At 6:45 am, we walked out of our hotel (where, incidentally, a plaque commemmorates that a Jewish family lived here from 1909-1999), past the synagogue (where morning services were in full swing), across Lyabi-Haus (nothing stirring but the ducks), and up to the spot for catching the mashruta and taxis.
We had not purchased any bottled water the night before, with the hope of picking some up at the train station before leaving.
No mashrutas were in sight, so we took a taxi the 9 or so km (5000 sum) to the airport. We got there at 7:10 am. The train on the tracks was the overnight train from Tashkent to Bukhara, discharging its passengers, not our train. There was no water to buy, so we sat down and waited.
That train pulled away, and about 7:50 am the Bukara-Tashkent pulled in. We had seats 33 and 34 in car 8, a first class car. For 14400 sum ($10.80 US) apiece we had a comfortable seat and space for our backpacks between the seats. The train left exactly on time (8:05 am). An Uzbek movie could be watched on our seat-front television. The car was relatively empty until we reached Navoi, about 9 am. Then nearly every seat filled.
No still (without gas, as they say) water on the train, but Carol was able to purchase a 1 liter bottle of soda water (with gas, as they say) in the dining car.
We arrived at 10:50 am in Samarkand, walked out, caught an immediate bus into town (200 sum apiece), and got off at the Registan (more about this famous place later). Our hotel was not far away, and after a few minutes hesitation, while we got our bearings, we were at the Timur the Great B & B.
For our quoted price of $40 per night, everything looked great. Nice room, air conditoner works, beds comfortable, shower and toilet look nice. The hostess of the hotel served us a pot of tea (Mike's first liquid of the day) and bowls of peanuts, candied peanuts, and soynuts.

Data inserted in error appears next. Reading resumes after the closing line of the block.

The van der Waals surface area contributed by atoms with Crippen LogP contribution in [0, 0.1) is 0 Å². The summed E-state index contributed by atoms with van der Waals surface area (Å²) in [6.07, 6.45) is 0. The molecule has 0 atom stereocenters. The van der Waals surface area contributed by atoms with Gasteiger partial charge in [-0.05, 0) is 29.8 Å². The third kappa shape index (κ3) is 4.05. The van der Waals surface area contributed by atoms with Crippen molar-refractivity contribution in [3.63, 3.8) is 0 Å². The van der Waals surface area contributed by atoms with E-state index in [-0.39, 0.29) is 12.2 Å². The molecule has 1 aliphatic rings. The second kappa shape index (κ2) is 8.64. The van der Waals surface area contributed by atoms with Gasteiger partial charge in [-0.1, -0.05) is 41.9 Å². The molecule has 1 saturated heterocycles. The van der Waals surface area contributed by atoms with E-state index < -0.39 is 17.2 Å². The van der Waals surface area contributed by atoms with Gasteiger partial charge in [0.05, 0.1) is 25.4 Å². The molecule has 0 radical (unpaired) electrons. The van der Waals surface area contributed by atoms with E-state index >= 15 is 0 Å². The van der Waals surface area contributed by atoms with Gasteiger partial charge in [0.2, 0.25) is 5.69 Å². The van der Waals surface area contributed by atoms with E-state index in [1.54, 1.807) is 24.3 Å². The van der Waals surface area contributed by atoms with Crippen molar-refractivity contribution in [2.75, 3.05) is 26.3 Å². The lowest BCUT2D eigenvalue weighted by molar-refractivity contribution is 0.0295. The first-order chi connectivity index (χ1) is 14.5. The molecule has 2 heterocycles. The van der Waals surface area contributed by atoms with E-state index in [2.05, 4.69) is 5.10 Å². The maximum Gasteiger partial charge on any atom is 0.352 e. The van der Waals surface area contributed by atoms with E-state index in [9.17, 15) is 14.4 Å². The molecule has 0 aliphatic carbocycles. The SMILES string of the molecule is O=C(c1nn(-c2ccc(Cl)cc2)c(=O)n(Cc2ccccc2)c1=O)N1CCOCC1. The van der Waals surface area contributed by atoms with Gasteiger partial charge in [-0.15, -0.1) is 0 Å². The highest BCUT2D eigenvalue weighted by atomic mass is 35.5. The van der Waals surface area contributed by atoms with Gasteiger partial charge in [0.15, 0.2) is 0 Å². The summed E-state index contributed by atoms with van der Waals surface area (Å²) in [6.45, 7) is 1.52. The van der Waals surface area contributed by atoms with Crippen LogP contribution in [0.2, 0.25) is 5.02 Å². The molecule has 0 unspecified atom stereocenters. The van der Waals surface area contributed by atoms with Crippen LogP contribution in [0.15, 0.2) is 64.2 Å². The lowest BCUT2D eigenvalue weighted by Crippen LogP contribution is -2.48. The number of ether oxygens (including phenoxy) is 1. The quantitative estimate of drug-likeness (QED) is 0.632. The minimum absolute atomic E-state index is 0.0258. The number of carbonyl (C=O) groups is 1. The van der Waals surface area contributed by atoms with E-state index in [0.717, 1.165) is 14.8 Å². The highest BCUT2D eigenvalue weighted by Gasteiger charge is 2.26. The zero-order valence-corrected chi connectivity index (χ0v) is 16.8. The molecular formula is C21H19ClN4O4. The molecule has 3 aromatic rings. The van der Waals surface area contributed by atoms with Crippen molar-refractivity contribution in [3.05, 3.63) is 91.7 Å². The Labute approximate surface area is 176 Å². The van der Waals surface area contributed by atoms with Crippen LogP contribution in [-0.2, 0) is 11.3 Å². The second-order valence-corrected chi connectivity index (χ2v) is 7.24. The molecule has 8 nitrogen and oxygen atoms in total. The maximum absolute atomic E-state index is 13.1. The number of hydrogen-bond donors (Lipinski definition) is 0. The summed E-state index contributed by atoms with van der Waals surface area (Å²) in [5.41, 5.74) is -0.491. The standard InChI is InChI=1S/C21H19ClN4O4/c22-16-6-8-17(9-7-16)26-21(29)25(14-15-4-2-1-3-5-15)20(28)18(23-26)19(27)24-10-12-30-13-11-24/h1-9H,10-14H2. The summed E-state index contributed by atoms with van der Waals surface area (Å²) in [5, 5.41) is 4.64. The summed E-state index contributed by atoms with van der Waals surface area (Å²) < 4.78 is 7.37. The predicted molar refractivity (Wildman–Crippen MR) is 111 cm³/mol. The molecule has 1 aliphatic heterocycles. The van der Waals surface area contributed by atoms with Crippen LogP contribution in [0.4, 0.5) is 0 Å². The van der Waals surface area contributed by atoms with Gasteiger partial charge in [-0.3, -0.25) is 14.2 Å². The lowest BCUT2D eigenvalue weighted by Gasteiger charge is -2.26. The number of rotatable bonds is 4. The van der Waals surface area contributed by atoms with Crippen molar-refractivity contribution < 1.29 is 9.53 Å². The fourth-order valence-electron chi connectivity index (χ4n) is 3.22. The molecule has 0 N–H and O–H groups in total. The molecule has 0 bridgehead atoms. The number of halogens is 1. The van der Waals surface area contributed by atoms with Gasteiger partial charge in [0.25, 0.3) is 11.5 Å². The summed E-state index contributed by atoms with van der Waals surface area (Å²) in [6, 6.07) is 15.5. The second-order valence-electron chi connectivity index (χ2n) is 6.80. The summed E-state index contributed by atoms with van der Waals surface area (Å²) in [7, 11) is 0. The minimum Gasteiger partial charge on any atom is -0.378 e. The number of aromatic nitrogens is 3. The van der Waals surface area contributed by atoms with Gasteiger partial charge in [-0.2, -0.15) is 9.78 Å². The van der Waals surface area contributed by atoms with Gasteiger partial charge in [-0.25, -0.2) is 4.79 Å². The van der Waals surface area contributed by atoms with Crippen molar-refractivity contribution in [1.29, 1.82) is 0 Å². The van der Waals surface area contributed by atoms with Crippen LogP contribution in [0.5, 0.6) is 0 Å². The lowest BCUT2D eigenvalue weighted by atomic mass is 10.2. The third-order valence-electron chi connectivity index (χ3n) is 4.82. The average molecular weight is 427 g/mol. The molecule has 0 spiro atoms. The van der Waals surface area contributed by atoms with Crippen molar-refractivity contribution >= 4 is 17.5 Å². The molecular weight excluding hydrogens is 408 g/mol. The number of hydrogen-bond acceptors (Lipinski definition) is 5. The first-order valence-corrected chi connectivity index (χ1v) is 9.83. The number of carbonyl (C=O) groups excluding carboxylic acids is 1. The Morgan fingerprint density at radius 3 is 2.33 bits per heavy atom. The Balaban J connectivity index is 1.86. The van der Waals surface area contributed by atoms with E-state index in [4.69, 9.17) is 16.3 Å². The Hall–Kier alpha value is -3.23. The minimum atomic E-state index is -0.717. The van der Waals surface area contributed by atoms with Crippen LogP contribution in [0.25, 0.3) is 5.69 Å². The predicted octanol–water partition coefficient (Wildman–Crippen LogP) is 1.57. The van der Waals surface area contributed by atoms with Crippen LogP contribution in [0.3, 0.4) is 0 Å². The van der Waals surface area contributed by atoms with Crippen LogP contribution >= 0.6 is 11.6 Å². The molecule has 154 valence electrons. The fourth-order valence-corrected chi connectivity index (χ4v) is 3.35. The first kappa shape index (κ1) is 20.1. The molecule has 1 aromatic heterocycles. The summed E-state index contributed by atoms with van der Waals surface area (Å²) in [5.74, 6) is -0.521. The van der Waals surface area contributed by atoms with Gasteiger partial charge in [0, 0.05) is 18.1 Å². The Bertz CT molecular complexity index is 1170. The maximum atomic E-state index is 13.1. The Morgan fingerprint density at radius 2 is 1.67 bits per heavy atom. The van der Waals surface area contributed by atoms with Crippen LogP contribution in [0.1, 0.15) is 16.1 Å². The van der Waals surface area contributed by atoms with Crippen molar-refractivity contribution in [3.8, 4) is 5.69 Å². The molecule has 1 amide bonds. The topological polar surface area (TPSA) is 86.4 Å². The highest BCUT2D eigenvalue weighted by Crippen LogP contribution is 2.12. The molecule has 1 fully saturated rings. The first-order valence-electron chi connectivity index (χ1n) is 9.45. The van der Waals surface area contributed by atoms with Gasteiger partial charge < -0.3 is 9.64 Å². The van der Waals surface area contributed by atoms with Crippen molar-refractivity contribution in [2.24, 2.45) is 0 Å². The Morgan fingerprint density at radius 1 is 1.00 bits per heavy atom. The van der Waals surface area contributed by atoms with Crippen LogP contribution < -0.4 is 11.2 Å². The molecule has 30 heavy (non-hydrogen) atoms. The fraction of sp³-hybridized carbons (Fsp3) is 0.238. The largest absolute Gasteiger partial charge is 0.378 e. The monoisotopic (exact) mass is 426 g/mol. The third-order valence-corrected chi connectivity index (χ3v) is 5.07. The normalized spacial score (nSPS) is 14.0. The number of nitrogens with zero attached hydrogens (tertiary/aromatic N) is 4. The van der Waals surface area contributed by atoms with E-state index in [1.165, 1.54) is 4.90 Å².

We unpacked, and then set out to explore. We were at the south side of the Old Jewish Town, so we wandered. Each of the alley streets in Samarkand has a small spillway in the center of the street, so you can better guess if the alley will continue or lead to a dead end, by following the water.
After a while, we passed a house with Hebrew on it. We stopped to take a picture. The lady of the house invited us in. She was a non-Jewish Uzbek who had worked for 5 years outside Tel Aviv, but then had visa problems, and returned. We communicated in pidgin Hebrew, Russian, Uzbek, and English. We sat on a tapchan (tea-bed) and shared family photos. She served us a pot of tea, delicious watermelon, and introduced us to some daughters and grandchildren. Only in Uzbekistan.
After a nice 30-45 minute visit, we were up and away. The alleys in the neighborhood emptied out into an area 1+ km north of the Registan (also 1+ km north of our hotel) called the Bibi-Khanym. Here are a wonderful madrassa, mausoleum, and mosque. The mausoleum finished just shortly before Timur's death in approximately 1400. The original mosque, one of the largest in the Islamic world, collapsed in an earthquake in 1897 and was rebuilt.
Unlike Khiva, all sites in Samarkand have their own price tag, with tourist-special ticket prices. Our task was to decide what to enter and what to view from the outside.
Here we soaked in the majestic gateways, peeked into the mausoleum, and left with wallets still zipped.
Just north of here was a major roadway. Across on a hill stood a mosque with a cemetery cascading down to its left. There were large tombstones with pictures like in Bukhara. Could this be a Jewish cemetery? We crossed the road and looked briefly. The cemetery stones looked like a cross section of the whole Samarkand demographic was buried there.
We were actually pretty hungry and thirsty by that point. We had passed a huge bazaar, the Siob Bazaar. We went back and walked through. At the other side, we smelled smoke, and found the shashliks cooking. Each was priced clearly. We ordered 4 sticks, and went upstairs to inside the chaikhana. They arrived with a pot of tea and a loaf of the local bread (which is glazed with an eggwash, and has a firmer crumb). We ordered what must have been the world's freshest salad - tomatoes, cucumbers, and green pepper were all cut up while we watched. The meal cost 7200 sum ($5.40 US) and revived our spirits.
We walked back through the market and passed the sweets section. We saw what looked like an iced and decorated white cake, and discovered that it was all made of halvah. We bought some halvah chunks from the lady in charge, who really wanted to sell us one of the cakes. We couldn't determine if this was something special for Uzbek Independence Day on Sep 1, or for the beginning of Ramadan on Sep 1, or an everyday sweet.
By the way, all the TV stations and many of the billboards say: Bayramingiz Mubarak Bo'lsun. In Uzbek we think this means "Have a Happy Holiday (or else)."